Conclusion Top


There is an association between RA and audiovestibular system dysfunction regardless of the clinical and demographic situation of the patients. We assume that the shearing and vestibular disturbance in RA is more prevalent than previously recognized. High-frequency hearing loss in RA patient could be an indicator of cochlear involvement.

Financial support and sponsorship

Nil.

Conflicts of interest

There are no conflicts of interest.



 
  References Top

1.
Ferrara P, Modica A, Adelfio M, Salli L, Pappalardo A. Audiovestibular changes in patients with rheumatoid arthritis. Minerva Med 1988; 79:1043–1047.  Back to cited text no. 1
    
2.
Kakani RS, Mehra YN, Deodhar SD, Mann SBS, Mehta S. Audio vestibular functions in rheumatoid arthritis. J Otolaryngol 1990; 19:100–102.  Back to cited text no. 2
    
3.
Jung T, Rhee CK, Lee C. Ototoxicity of salicylate, nonsteroidal anti-inflammatory drugs and quinine. Otolaryngol Clin North Am 1993; 26:791–812.  Back to cited text no. 3
    
4.
Marioni G, Perin N, Tregnaghi A. Progressive bilateral sensorineural hearing loss probably induced by chronic cyclosporine. A treatment after renal transplantation for focal glomerulosclerosis. Acta Otolaryngol 2004; 124:603–607.  Back to cited text no. 4
    
5.
Toone E, Hayden D, Ellman H. Ototoxicity of chloroquine. Arthritis Rheum 1965; 8:475–476.  Back to cited text no. 5
    
6.
Elwany S, El Garf A, Kamel T. Hearing and middle ear function in rheumatoid arthritis. J Rheumatol 1986; 13:878–881.  Back to cited text no. 6
    
7.
Alvinelli F, Canciller F, Casale M. Hearing thresholds in patients affected by rheumatoid arthritis. Clin Otolaryngol 2004; 29:75–79.  Back to cited text no. 7
    
8.
Takatsu M, Higaki M, Kinoshita H. Abnormal electronystagmography in rheumatoid arthritis. Otol Neurotol 2007; 26:755–761.  Back to cited text no. 8
    
9.
Wennmo K, Wennmo C. Drug-related dizziness, Acta Otolaryngol (Suppl) 1988; 455:11–13.  Back to cited text no. 9
    
10.
Yilmaz S, Erbek E, Selim SE, Ozgirgin N, Yucel E. Abnormal electronystagmography in rheumatoid arthritis. Auris Nasus Larynx 2007; 34:307–311.  Back to cited text no. 10
    
11.
Soliman SM, Fathalla A, Shehat M. Development of Arabic staggered spondee words (SSW) test. Proceeding of 8th Ain Shams Medical Congress, Cairo. 1985. pp. 1220–1246.  Back to cited text no. 11
    
12.
Soliman SM. Speech discrimination audiometry using Arabic phonetically-balanced words. Ain Shams Med J 1976; 27:27–30.  Back to cited text no. 12
    
13.
Rigual NR. Otolaryngologic manifestations of rheumatoid arthritis. Ear Nose Throat J 1987; 6:18–22.  Back to cited text no. 13
    
14.
Chan YH. Biostatistics 102: quantitative data − parametric & non-parametric tests. Singapore Med J 2003; 44:391–396.  Back to cited text no. 14
    
15.
Oztürk A, Yalçin S, Kaygusuz I, Sahin S, Gök U, Karlidağ T, Ardiçoglü O. High-frequency hearing loss and middle ear involvement in rheumatoid arthritis. Am J Otolaryngol 2004; 25:411–417.  Back to cited text no. 15
    
16.
Gussen R. Polyarteritis nodosa and deafness. A human temporal bone study. Arch Otorhinolaryngol 1977; 217:263–271.  Back to cited text no. 16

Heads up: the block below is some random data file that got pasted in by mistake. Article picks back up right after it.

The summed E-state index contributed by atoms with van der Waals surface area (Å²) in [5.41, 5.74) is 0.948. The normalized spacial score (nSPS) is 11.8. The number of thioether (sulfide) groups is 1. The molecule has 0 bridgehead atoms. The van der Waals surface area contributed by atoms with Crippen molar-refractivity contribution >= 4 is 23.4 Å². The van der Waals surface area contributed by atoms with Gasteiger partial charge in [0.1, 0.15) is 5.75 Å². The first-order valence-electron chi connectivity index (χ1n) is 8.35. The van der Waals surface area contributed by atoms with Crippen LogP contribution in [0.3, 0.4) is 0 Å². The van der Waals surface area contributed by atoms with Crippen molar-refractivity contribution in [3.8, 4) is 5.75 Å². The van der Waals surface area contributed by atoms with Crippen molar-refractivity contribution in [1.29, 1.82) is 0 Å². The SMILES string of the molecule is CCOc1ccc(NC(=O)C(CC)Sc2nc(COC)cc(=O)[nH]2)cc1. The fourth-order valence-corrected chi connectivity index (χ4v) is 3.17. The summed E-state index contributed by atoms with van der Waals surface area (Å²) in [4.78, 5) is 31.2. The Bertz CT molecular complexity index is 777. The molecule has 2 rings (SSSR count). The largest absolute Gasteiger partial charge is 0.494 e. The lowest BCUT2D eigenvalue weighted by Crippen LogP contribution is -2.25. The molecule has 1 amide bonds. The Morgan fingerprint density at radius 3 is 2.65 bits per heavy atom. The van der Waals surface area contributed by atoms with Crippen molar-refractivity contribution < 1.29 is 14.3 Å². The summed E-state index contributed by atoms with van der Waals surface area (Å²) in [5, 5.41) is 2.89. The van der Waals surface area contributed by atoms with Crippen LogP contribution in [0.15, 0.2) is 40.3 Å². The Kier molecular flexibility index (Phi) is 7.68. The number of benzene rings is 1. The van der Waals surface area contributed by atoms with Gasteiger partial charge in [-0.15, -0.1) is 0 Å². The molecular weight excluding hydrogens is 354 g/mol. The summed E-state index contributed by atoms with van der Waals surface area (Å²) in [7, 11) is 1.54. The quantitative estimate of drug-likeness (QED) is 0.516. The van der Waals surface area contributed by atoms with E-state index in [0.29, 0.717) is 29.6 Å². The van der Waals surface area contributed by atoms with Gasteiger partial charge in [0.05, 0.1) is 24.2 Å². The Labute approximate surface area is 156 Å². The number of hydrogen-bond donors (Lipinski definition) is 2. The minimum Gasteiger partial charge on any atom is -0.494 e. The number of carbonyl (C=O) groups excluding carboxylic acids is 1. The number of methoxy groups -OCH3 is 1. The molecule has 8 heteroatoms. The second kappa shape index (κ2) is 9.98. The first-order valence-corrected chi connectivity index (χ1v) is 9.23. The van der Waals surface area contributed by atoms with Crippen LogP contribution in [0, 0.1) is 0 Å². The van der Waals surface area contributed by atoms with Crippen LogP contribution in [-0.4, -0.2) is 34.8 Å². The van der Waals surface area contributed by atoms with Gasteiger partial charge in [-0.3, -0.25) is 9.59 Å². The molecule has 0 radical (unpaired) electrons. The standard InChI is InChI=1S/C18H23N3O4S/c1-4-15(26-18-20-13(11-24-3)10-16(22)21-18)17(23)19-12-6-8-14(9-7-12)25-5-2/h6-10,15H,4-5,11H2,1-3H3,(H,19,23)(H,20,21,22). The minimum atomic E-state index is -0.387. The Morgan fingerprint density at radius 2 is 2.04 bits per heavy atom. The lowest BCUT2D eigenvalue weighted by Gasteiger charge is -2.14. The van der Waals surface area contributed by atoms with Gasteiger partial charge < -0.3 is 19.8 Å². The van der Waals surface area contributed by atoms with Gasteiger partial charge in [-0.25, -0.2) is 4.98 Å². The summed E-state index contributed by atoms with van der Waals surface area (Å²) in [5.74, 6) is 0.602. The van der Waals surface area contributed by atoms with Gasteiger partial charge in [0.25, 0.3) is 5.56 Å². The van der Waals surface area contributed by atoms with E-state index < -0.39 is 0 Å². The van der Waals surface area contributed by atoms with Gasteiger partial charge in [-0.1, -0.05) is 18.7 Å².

17.
Murdin I, Sanjeev P, Josephine W, Lam HY. Hearing difficulties are common in patients with rheumatoid arthritis. Clin Rheumatol 2008; 27:63740.  Back to cited text no. 17
    
18.
Liening D, Larouere M. Relief of sensorineural hearing loss due to rheumatoid arthritis by endolymphatic sac decompression. J Otolaryngol 1997; 26:281–283.  Back to cited text no. 18
    
19.
Goodwill C, Lord I, Jones R. Hearing in rheumatoid arthritis: a clinical and audiometric survey. Ann Rheum Dis 1972; 31:170–173.  Back to cited text no. 19
    
20.
Takatsu M, Higaki M, Kinoshita H, Mizushima Y, Koizuka I. Ear involvement in patients with rheumatoid arthritis. Otol Neurotol 2005; 26:755–761.  Back to cited text no. 20
    
21.
Halligan CS, Bauch CD, Brey RH, Achenbach SJ, Bamlet WR, McDonald TJ. Hearing loss in rheumatoid arthritis. Laryngoscope 2006; 116:2044–2049.  Back to cited text no. 21
    
22.
King J, Young C, Highton J, Smith PF, Darlington CL. Vestibuloocular, optokinetic and postural function in humans with rheumatoid arthritis. Neurosci Lett 2002; 328:77–80.  Back to cited text no. 22
    
23.
El-Fatta EA, Abda EA, Herdan O. Assessment of vestibular system in patients with rheumatoid arthritis (RA) using electronystagmography (ENG). Med J Cairo Univ 2011; 79:77–86.  Back to cited text no. 23
    
24.
Evereklioglu C, Cokkeser Y, Doganay S, Er H, Kizilay A. Audiovestibular evaluation in patients with Behcet’s syndrome. J Laryngol Otol 2001; 115:704–708.  Back to cited text no. 24
    



 
 
    Tables

  [Table 1], [Table 2], [Table 3], [Table 4]



 

Top
 
 
  Search
 
Similar in PUBMED
   Search Pubmed for
   Search in Google Scholar for
 Related articles
Access Statistics
Email Alert *
Add to My List *
* Registration required (free)

 
  In this article
Abstract
Introduction
Aim
Materials and me...
Results
Discussion
Conclusion
References
Article Tables

 Article Access Statistics
    Viewed43    
    Printed0    
    Emailed0    
    PDF Downloaded8    
    Comments [Add]    

Recommend this journal


[TAG2]
[TAG3]
[TAG4]